As the use of telemedicine expands it is also growing the footprints of medical professionals, and when doctors licensed in one state begin consulting in another, it presents a problem for state medical boards. KBIA’s Hope Kirwan spoke with Jonathan Linkous, CEO of the American Telemedicine Association, about how states are regulating telemedicine.
This interview has been condensed and edited for content and clarity.
State medical boards issue licenses as a way to regulate who can practice medicine in their state. But how do these licensing laws apply to doctors who practice medicine online?
“If you're a provider, you have to be licensed in the state where you practice and in the state where the patient is located where you're providing services. The problem is if you're in Missouri and your patient happens to be in Kansas and you're seeing that patient by telemedicine, you'd have to be licensed both in Kansas and Missouri at the same time. This creates a bit of a burden because all of a sudden they're having to pay a separate state medical board, go through the separate regulations through that state, and that's an enormous cost and not to mention a burden and a barrier to the provision of care and the expansion of commerce. We would encourage states to enter into reciprocity, where a medical board in one state would accept the license of another state, because the medical board in Missouri is a great medical board and they've done a lot of good things and they have very high standards of care, and so is the medical board in Kansas. And if you have a physician licensed in Kansas, they're just as qualified as a physician licensed in Missouri.”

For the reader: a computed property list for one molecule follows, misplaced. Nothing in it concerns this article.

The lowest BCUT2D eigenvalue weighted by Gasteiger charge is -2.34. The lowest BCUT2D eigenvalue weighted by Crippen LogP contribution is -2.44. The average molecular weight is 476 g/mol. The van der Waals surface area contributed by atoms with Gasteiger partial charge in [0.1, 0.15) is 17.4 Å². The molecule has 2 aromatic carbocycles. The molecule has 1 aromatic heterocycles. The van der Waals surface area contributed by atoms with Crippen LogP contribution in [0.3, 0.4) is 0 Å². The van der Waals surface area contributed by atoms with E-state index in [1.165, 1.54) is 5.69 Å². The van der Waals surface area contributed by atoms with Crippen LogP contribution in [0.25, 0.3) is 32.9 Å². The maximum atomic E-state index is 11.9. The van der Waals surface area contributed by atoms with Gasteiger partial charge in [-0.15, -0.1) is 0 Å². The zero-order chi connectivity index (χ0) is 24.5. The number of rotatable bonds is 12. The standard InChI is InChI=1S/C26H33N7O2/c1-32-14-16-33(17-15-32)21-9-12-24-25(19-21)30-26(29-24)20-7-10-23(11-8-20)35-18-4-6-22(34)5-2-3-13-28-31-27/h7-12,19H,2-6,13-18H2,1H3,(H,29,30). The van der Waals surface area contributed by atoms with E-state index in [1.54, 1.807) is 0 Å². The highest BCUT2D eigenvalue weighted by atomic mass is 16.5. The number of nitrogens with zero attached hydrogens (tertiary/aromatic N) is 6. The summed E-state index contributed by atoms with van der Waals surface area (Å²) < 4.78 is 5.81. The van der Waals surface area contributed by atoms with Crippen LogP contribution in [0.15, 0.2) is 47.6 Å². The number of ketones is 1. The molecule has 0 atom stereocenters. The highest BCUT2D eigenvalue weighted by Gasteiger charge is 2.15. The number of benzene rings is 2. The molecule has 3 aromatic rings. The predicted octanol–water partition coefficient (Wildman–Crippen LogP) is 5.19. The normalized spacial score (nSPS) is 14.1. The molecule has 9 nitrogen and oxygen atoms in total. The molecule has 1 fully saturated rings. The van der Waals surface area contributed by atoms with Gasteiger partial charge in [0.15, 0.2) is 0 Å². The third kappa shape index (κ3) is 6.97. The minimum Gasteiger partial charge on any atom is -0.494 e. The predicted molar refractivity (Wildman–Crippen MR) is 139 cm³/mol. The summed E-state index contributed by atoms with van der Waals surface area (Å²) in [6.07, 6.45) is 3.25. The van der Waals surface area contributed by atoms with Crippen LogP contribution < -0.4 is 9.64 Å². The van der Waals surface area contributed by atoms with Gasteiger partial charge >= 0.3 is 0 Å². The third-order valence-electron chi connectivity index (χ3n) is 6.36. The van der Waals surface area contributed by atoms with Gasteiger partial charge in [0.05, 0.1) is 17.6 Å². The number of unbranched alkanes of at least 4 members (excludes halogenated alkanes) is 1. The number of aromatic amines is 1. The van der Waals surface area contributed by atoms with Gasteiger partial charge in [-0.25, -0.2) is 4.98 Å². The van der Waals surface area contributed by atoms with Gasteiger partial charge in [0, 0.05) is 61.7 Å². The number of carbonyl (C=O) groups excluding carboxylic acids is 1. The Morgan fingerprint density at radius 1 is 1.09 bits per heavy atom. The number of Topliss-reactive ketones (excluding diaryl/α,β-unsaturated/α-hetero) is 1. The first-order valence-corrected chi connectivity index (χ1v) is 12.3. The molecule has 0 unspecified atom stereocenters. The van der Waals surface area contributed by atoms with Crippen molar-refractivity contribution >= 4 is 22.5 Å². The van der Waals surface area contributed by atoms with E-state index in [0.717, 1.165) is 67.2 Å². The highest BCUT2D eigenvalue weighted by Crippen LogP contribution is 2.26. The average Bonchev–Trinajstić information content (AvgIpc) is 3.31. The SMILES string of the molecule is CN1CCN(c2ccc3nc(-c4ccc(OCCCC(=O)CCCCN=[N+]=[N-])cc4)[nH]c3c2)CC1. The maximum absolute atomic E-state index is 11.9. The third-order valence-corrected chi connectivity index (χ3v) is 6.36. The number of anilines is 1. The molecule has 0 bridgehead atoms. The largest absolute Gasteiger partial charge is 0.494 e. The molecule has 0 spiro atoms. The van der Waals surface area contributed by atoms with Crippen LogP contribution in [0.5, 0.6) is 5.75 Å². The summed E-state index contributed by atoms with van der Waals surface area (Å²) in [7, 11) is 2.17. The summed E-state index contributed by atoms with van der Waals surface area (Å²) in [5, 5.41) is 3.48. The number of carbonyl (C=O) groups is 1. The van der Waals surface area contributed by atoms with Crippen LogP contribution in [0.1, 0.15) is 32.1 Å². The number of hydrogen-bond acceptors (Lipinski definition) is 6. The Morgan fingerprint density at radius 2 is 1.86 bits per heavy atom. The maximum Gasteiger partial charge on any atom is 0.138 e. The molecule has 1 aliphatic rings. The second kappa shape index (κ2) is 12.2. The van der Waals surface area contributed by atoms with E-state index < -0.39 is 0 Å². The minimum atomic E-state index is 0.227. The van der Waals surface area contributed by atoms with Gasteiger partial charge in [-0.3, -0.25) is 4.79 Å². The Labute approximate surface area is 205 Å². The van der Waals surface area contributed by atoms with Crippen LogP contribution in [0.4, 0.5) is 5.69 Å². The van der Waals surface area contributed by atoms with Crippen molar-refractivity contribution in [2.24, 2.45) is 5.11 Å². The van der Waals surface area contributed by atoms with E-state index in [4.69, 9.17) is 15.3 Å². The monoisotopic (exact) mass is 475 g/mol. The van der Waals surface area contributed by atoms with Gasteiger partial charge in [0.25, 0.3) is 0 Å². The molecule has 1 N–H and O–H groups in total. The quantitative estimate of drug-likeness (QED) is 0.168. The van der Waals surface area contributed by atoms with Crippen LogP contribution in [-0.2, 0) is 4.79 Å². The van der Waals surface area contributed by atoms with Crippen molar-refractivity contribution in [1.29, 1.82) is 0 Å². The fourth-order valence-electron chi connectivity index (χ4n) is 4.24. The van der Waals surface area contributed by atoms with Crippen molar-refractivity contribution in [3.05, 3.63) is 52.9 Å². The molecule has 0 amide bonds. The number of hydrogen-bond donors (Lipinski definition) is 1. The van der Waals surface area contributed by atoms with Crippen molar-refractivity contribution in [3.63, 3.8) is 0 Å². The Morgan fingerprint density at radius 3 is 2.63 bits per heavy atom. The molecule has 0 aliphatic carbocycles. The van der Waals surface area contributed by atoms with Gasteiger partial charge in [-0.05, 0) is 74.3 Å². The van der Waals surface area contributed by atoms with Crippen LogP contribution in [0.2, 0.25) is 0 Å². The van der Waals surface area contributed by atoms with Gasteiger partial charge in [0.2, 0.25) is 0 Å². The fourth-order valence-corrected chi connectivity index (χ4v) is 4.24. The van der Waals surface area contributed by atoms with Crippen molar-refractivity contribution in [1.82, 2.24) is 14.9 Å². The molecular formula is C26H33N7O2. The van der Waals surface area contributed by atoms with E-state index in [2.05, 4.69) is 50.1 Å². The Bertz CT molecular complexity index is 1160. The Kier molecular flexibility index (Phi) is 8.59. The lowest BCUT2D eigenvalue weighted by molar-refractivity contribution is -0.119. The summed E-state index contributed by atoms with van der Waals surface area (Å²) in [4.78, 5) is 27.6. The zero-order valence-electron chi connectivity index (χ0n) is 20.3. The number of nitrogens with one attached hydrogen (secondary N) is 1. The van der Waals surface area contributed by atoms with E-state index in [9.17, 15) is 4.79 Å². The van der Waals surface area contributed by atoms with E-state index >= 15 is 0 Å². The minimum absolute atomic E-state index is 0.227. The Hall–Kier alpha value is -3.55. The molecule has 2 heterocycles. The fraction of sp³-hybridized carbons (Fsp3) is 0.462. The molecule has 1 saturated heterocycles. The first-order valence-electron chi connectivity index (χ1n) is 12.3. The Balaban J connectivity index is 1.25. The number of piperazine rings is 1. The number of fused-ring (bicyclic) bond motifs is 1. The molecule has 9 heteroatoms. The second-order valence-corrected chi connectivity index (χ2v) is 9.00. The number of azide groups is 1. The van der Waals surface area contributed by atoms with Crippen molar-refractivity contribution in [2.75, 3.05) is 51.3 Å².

In addition to the general laws for practicing medicine, several states have passed specific regulations for telemedicine. But it seems like everyone has a different idea about how to address the issue. Is this inconsistency across states harmful to telemedicine?
“It just doesn't work. It's like the highways, if they were regulated differently, one state than the other, then they wouldn't meet up together or wouldn't have the same pavement standards or whatever. It just makes sense that we start getting some uniformity in this and allowing the practice to continue across the states. I know there's been a few attempts to fix this system but I don't think anything will work until we really have reciprocity where states will agree to recognize the license in another state and we work out a mechanism so we can share information if there are bad doctors or bad nurses, we can bring them to task and make sure that information is shared so that they don't skip out to other states. All of that can be put into place, but we just need a commitment to get it done.”
Is it necessary for states to define how this technology can and can’t be used?
“Telemedicine is a tool. It is not a separate practice of care, it is not a separate specialty, it's a tool just like the use of a stethoscope or an ultrasound. When a doctor uses a stethoscope, you don't regulate the way that he uses the stethoscope. You assume that he has his training or her training, that they know the basic instruments and the same thing with telemedicine. If you're providing care from a distance, you need to be trained, you need to be licensed, you need to follow the laws of the state, but it doesn't mean you have to jump through extra hoops which are sometimes done out of concern for the patient but sometimes they're done just because there's fear of the unknown or even fear of competition.”